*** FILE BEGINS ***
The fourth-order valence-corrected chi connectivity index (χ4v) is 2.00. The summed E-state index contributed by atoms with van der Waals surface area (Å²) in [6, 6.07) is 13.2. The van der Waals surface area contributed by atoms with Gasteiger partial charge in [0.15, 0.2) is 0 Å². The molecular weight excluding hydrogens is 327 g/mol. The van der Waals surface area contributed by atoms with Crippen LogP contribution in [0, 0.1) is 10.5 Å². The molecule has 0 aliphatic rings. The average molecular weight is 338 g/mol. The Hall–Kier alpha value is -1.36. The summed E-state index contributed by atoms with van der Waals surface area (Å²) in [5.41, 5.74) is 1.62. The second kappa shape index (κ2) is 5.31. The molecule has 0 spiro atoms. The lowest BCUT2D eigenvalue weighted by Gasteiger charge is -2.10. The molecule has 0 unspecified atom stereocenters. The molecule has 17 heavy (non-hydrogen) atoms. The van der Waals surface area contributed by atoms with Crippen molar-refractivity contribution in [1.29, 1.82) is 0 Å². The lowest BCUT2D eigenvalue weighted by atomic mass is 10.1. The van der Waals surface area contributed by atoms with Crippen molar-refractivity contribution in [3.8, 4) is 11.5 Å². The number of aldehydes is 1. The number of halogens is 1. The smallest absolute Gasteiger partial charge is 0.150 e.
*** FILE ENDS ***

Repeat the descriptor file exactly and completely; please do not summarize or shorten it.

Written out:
The fourth-order valence-corrected chi connectivity index (χ4v) is 2.00. The summed E-state index contributed by atoms with van der Waals surface area (Å²) in [6, 6.07) is 13.2. The van der Waals surface area contributed by atoms with Gasteiger partial charge in [0.15, 0.2) is 0 Å². The molecular weight excluding hydrogens is 327 g/mol. The van der Waals surface area contributed by atoms with Crippen LogP contribution in [0, 0.1) is 10.5 Å². The molecule has 0 aliphatic rings. The average molecular weight is 338 g/mol. The Hall–Kier alpha value is -1.36. The summed E-state index contributed by atoms with van der Waals surface area (Å²) in [5.41, 5.74) is 1.62. The second kappa shape index (κ2) is 5.31. The molecule has 0 spiro atoms. The lowest BCUT2D eigenvalue weighted by Gasteiger charge is -2.10. The molecule has 0 unspecified atom stereocenters. The molecule has 17 heavy (non-hydrogen) atoms. The van der Waals surface area contributed by atoms with Crippen molar-refractivity contribution in [1.29, 1.82) is 0 Å². The lowest BCUT2D eigenvalue weighted by atomic mass is 10.1. The van der Waals surface area contributed by atoms with Crippen molar-refractivity contribution in [3.8, 4) is 11.5 Å². The number of aldehydes is 1. The number of halogens is 1. The smallest absolute Gasteiger partial charge is 0.150 e.